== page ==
Thursday, June 17, 2010

Can we Feed the World?

It doesn't seem like a simple question. Can we feed everyone on the planet? All 6 billion people?

There may be a more difficult question. Can we feed the 9 billion who will be on the planet? The population of the globe is still increasing but it looks like the growth is slowing. We'll hit a peak and then the population will actually drop. The number for the predicted population peak keeps changing depending on who's doing the math. Let's stick with 9 billion in the middle of this century.

Can we feed them all?

One thought is that we may be able to. Especially if we want to do it in a sustained and fossil fuel limited manner. Can We Feed the World? More Importantly Will We Choose To? is an excerpt from the book A Nation of Farmers.

Another thought is that we aren't feeding people now and we may not be able to feed the upcoming 9 billion. Jules Pretty's article in the National Review Can Ecological Agriculture Feed Nine Billion People? strongly tends towards us not being able to feed everybody without massive changes to food production.

Yet another thought is that we already can feed people. Not just the current population but also the 9 billion of the future. Josh Viertel's article in The Atlantic Why Big Ag Won't Feed the World tells us we already produce enough to feed 11 billion.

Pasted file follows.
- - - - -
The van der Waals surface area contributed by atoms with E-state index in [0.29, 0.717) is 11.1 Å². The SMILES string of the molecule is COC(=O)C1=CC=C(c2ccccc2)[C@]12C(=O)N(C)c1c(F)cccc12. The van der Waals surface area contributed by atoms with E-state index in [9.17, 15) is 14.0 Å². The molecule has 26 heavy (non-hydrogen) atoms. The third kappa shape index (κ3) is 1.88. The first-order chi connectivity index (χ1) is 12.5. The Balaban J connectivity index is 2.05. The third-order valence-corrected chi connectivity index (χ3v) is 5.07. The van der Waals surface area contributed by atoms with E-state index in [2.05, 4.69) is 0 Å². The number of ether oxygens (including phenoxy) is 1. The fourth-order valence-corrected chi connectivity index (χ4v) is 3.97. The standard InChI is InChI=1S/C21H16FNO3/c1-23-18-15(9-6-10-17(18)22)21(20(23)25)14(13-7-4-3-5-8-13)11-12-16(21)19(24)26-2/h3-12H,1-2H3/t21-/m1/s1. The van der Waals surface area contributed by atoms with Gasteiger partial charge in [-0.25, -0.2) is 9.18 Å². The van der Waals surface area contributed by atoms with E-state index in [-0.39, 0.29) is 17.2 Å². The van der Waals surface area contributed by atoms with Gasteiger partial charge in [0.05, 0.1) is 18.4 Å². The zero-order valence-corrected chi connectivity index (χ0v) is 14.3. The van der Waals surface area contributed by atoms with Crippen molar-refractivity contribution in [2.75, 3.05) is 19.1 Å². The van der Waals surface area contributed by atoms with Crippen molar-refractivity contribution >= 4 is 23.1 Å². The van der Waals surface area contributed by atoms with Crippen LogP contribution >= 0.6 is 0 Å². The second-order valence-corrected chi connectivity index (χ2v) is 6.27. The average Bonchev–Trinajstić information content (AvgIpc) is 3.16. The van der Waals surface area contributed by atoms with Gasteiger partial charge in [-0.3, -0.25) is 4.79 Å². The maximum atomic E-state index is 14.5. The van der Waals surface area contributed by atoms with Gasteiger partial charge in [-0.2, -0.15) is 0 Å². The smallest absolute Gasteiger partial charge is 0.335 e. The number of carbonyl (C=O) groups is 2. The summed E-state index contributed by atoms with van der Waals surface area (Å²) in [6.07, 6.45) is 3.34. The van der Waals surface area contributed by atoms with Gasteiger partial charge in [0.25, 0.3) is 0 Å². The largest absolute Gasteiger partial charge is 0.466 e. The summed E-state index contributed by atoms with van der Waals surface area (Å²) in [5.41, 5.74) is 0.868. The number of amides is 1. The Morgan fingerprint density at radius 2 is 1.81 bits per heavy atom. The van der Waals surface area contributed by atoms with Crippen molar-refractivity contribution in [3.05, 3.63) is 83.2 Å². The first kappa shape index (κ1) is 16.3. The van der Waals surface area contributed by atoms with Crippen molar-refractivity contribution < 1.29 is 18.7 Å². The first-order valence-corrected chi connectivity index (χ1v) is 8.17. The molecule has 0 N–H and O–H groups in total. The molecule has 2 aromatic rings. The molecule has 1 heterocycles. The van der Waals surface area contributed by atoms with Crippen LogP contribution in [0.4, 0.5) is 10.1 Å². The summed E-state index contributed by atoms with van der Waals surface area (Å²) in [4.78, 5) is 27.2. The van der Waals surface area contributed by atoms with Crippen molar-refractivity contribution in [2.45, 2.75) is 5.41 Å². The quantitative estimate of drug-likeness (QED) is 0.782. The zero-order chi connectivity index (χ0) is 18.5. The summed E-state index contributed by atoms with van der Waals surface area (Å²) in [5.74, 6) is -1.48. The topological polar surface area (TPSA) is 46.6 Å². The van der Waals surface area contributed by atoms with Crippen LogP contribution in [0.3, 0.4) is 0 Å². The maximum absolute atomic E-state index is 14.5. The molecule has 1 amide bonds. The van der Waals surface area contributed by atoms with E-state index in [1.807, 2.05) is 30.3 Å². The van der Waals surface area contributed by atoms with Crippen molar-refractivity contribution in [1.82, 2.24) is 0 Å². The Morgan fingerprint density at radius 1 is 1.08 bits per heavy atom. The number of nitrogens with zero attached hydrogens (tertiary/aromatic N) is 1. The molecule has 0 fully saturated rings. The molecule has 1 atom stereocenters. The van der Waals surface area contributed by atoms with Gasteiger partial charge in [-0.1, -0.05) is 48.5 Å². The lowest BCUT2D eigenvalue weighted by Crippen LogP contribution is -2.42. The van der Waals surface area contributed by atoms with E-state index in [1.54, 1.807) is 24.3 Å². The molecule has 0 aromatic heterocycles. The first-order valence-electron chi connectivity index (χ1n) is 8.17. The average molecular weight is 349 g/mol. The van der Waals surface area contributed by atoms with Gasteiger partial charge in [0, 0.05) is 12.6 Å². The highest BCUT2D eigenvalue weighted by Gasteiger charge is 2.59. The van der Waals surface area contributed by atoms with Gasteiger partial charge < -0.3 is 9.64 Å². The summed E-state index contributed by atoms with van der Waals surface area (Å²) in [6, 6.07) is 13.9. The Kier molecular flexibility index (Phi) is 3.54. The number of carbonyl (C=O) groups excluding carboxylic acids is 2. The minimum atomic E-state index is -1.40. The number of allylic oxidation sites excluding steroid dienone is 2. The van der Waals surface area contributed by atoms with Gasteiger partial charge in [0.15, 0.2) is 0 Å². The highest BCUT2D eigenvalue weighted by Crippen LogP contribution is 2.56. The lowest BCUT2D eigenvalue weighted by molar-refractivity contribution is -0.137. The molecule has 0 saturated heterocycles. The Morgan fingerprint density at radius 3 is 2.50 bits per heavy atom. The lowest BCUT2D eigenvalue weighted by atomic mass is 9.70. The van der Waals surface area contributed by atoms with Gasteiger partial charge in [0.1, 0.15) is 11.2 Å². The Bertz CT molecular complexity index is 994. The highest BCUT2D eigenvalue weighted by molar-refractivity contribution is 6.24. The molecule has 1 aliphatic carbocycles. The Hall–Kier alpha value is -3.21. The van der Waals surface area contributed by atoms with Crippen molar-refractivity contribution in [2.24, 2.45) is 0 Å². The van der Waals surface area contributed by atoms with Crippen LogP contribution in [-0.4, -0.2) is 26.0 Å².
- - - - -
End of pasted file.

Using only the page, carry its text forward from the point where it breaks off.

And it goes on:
If the world is truly producing enough food then the problem is that it isn't getting distributed well. To quote Josh Viertel "it's a global justice problem". In which case the profit motive isn't going to help much. Profits and other corporate concerns tend not to align with problems of justice or fairness.

If it is a global justice problem that leads me to another thought. In more and more countries it is been decided that health care is a right of the citizen. Even the U.S.A. is slowly moving towards providing basic healthcare to all Americans. Most of the rest of the world has decided that being healthy is a right of citizenship and that healthcare shouldn't be dependent on earnings or net worth.

What if we slowly move towards the idea of every citizen having the right to enough food to live? I'm not advocating this. Yet. I'll admit that it's an intriguing idea. How can one have life, liberty, or the pursuit of happiness if one is starving?

Think that's a deluded dream of a utopia that can't be reached? It may not be as farfetched as you think. In fact it is already happening. The City That Ended Hunger by Frances Moore Lappe tells of the Brazilian city of Belo Horizonte where food is a right of citizenship. It's not just about providing food for those who don't have any. It's also about restructuring how food is distributed to give people the ability to buy fresh local produce and help local farmers where possible.

Maybe one way to help end hunger and help put in place sustainable agriculture is to guarantee people the right not to go hungry. Is that idea so crazy it just might work?

1 comment:

Lene Andersen said...

I think we should advocate it. The right not to starve seems a much more fundamental right than e.g., the right to pursue happiness. And clearly, it's possible - with the right will.

The question, sadly, is whether we have that will.